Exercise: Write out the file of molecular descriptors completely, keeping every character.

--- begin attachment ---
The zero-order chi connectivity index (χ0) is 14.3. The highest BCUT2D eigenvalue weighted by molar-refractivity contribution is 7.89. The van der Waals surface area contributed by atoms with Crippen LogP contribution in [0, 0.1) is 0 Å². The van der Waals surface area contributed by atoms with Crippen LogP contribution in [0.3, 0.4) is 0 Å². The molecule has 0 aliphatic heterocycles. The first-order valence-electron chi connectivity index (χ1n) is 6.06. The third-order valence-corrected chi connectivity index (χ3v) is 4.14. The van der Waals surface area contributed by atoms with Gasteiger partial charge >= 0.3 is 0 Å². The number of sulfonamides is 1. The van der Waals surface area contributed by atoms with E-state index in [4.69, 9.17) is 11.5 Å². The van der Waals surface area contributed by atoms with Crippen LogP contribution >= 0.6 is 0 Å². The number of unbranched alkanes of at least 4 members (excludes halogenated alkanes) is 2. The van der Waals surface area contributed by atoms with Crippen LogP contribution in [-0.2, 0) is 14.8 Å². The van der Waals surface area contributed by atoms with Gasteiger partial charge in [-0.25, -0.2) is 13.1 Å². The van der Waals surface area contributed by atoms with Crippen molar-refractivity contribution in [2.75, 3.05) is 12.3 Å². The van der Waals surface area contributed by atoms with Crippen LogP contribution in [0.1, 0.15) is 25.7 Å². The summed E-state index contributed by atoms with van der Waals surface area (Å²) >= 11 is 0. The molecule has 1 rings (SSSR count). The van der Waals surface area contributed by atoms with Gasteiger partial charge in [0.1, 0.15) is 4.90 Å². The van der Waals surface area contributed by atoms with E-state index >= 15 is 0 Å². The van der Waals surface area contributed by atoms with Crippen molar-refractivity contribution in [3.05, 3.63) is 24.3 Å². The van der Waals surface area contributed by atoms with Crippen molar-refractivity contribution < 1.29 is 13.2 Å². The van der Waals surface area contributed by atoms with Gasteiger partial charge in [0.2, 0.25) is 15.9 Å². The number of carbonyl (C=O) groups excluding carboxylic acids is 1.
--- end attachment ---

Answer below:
The zero-order chi connectivity index (χ0) is 14.3. The highest BCUT2D eigenvalue weighted by molar-refractivity contribution is 7.89. The van der Waals surface area contributed by atoms with Crippen LogP contribution in [0, 0.1) is 0 Å². The van der Waals surface area contributed by atoms with Crippen LogP contribution in [0.3, 0.4) is 0 Å². The molecule has 0 aliphatic heterocycles. The first-order valence-electron chi connectivity index (χ1n) is 6.06. The third-order valence-corrected chi connectivity index (χ3v) is 4.14. The van der Waals surface area contributed by atoms with Gasteiger partial charge >= 0.3 is 0 Å². The number of sulfonamides is 1. The van der Waals surface area contributed by atoms with E-state index in [4.69, 9.17) is 11.5 Å². The van der Waals surface area contributed by atoms with Crippen LogP contribution >= 0.6 is 0 Å². The number of unbranched alkanes of at least 4 members (excludes halogenated alkanes) is 2. The van der Waals surface area contributed by atoms with Crippen LogP contribution in [-0.2, 0) is 14.8 Å². The van der Waals surface area contributed by atoms with Gasteiger partial charge in [-0.25, -0.2) is 13.1 Å². The van der Waals surface area contributed by atoms with Crippen molar-refractivity contribution in [2.75, 3.05) is 12.3 Å². The van der Waals surface area contributed by atoms with Crippen LogP contribution in [0.1, 0.15) is 25.7 Å². The summed E-state index contributed by atoms with van der Waals surface area (Å²) >= 11 is 0. The molecule has 1 rings (SSSR count). The van der Waals surface area contributed by atoms with Gasteiger partial charge in [0.1, 0.15) is 4.90 Å². The van der Waals surface area contributed by atoms with E-state index >= 15 is 0 Å². The van der Waals surface area contributed by atoms with Crippen molar-refractivity contribution in [3.05, 3.63) is 24.3 Å². The van der Waals surface area contributed by atoms with Crippen molar-refractivity contribution < 1.29 is 13.2 Å². The van der Waals surface area contributed by atoms with Gasteiger partial charge in [0.2, 0.25) is 15.9 Å². The number of carbonyl (C=O) groups excluding carboxylic acids is 1.